Peer Recovery Support Services

“Compassion is not a relationship between the healer and the wounded. It's a relationship between equals. Only when we know our own darkness well can we be present with the darkness of others.”   -Pema Chödrön

I believe this quote captures the essence of Peer Recovery Support Services. Recovery Coaching is rooted in using the tools one has gained in both addiction and recovery to partner with someone (the recoveree) who is looking to achieve or sustain long-term recovery. Together, the Recovery Coach and the recoveree explore recovery supportive resources and find pathways the recoveree can call their own. Peer Recovery Support Services are not prescriptive and are tailored to the needs of the individual being served.

Unlike the medical model, where treatment is something that comes from the outside in, focusing on treatment of the illness or overcoming the symptoms of the illness, Peer Recovery Support Services look at recovery as a process of something that happens from the inside out. Through validating the recoveree’s experiences, Recovery Coaching uses a strengths-based approach focused on building the recoveree’s recovery capital (social supports, spirituality, culture, physical and mental health, employment, education, etc). Not only does this process support treatment engagement and enhance motivation for recovery, it is working toward maintaining a sustainable life in recovery.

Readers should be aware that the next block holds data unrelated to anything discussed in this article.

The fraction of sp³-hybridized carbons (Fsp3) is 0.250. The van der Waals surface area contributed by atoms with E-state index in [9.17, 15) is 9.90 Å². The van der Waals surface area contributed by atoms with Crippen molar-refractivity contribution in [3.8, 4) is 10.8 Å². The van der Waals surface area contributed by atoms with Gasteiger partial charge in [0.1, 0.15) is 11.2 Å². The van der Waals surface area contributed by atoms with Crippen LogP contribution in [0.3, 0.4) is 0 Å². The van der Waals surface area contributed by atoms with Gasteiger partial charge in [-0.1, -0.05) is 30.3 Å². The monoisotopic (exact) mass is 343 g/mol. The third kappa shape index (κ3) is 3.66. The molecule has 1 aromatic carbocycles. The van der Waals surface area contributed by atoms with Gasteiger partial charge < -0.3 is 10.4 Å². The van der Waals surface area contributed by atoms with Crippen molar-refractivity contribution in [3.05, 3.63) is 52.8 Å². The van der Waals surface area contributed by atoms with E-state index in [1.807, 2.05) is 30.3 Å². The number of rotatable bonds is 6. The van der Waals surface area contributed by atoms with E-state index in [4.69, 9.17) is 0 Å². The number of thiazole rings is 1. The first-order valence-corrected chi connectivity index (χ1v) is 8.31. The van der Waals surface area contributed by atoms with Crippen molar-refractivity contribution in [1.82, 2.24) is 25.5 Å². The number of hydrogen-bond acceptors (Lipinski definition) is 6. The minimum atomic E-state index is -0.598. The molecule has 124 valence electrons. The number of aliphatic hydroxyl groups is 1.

It is an exciting time to become a part of Peer Recovery Support Services. Minnesota is currently undergoing a substance use disorder reform that will add Recovery Coaching or Certified Peer Recovery Specialists to the Medicaid benefit set. This is a vital step in moving our system of care for substance use disorders from an acute care model to true continuum of care. By including Recovery Coaches in the treatment process, we are inviting the voice of the recovering community to the table where treatment plans, policies and procedures, and client care decisions are made. This is a way to reduce stigma and provide concrete evidence to those we serve that recovery works.

Written by guest blogger Kris Kelly, Director of Programs at Minnesota Recovery Connection (MRC)